Berlin Wool Work Pattern

Description
Berlin woolwork pattern of a lily designed by Hertz & Wegener in Berlin. According to Miss Lambert’s Handbook of Needlework published in 1846, in 1805 a Mr. Phillipson introduced hand painted patterns on ‘point paper’ (graph paper). However, some people thought his patterns were devoid of taste and in 1810 a Madame Wittich prevailed upon her husband, a printseller of note in Berlin to undertake the publication of a series of these patterns. Miss Lambert claimed to have gotten her information from Mr. Wittich. To produce the patterns a master copy of the design was made on paper, then a copperplate was engraved with faint symbols in each square indicating the color. The plate was printed, and then colorists painted each square using a tiny square-tipped brush. In 1820 with the introduction of Berlin wools comes the name Berlin woolwork patterns.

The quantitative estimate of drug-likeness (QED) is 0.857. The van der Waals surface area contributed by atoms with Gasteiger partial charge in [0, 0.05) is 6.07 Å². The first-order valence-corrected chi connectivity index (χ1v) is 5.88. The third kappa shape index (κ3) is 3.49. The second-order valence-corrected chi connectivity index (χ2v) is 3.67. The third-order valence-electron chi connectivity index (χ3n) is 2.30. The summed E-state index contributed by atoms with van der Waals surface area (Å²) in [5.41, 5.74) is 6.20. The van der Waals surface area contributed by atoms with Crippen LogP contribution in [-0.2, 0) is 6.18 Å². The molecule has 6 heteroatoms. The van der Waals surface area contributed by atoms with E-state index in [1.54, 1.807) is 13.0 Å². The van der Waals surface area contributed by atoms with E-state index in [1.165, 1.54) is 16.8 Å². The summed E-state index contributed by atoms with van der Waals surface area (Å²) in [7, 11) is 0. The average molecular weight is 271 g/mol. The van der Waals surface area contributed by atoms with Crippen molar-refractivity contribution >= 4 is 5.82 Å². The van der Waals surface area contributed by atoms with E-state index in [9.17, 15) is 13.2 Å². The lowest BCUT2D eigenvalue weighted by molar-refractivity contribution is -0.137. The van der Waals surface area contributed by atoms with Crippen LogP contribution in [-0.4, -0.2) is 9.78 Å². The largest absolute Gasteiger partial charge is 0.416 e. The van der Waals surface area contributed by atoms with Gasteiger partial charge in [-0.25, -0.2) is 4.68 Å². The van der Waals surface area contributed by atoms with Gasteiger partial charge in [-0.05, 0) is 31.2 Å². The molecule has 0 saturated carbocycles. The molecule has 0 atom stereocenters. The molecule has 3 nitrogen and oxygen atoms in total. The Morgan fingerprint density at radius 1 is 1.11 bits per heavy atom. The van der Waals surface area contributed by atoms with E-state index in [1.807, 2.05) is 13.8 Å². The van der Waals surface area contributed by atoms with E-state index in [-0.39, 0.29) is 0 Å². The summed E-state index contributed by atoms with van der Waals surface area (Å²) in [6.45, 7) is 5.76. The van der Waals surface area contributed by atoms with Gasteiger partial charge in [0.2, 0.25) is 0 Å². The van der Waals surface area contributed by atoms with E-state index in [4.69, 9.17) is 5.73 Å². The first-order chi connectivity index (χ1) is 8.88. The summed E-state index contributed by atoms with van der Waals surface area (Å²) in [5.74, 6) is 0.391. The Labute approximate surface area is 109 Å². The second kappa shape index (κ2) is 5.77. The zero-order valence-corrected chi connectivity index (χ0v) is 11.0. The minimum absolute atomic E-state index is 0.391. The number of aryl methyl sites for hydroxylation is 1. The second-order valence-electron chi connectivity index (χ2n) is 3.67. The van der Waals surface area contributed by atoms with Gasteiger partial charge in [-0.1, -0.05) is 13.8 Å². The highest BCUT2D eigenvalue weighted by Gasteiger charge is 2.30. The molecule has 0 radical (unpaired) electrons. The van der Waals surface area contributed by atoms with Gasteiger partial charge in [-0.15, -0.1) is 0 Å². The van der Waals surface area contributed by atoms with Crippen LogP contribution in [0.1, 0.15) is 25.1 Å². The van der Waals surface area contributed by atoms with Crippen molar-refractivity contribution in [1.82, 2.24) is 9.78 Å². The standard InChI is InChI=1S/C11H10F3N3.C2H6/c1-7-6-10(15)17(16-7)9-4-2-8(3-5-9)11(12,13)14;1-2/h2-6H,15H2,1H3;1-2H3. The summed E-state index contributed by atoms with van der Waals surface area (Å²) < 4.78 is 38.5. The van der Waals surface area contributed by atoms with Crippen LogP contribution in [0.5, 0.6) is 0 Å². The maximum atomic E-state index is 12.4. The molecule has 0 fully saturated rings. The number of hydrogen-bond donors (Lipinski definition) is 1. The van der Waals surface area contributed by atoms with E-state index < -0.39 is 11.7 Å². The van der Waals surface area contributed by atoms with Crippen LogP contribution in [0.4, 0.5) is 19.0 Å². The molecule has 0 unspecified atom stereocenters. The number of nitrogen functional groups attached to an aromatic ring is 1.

Location
Currently not on view
Object Name
pattern
Physical Description
paper (overall material)
Measurements
overall: 12 in x 11 in; 30.48 cm x 27.94 cm
place made
Deutschland: Berlin, Berlin
sold
United States
ID Number
1998.0360.054
accession number
1998.0360
catalog number
1998.0360.054
subject
Textiles
Victorian Needlework
See more items in
Home and Community Life: Textiles
Victorian Needlework
Data Source
National Museum of American History, Kenneth E. Behring Center
Credit Line
GIft of Hope Hanle Levy

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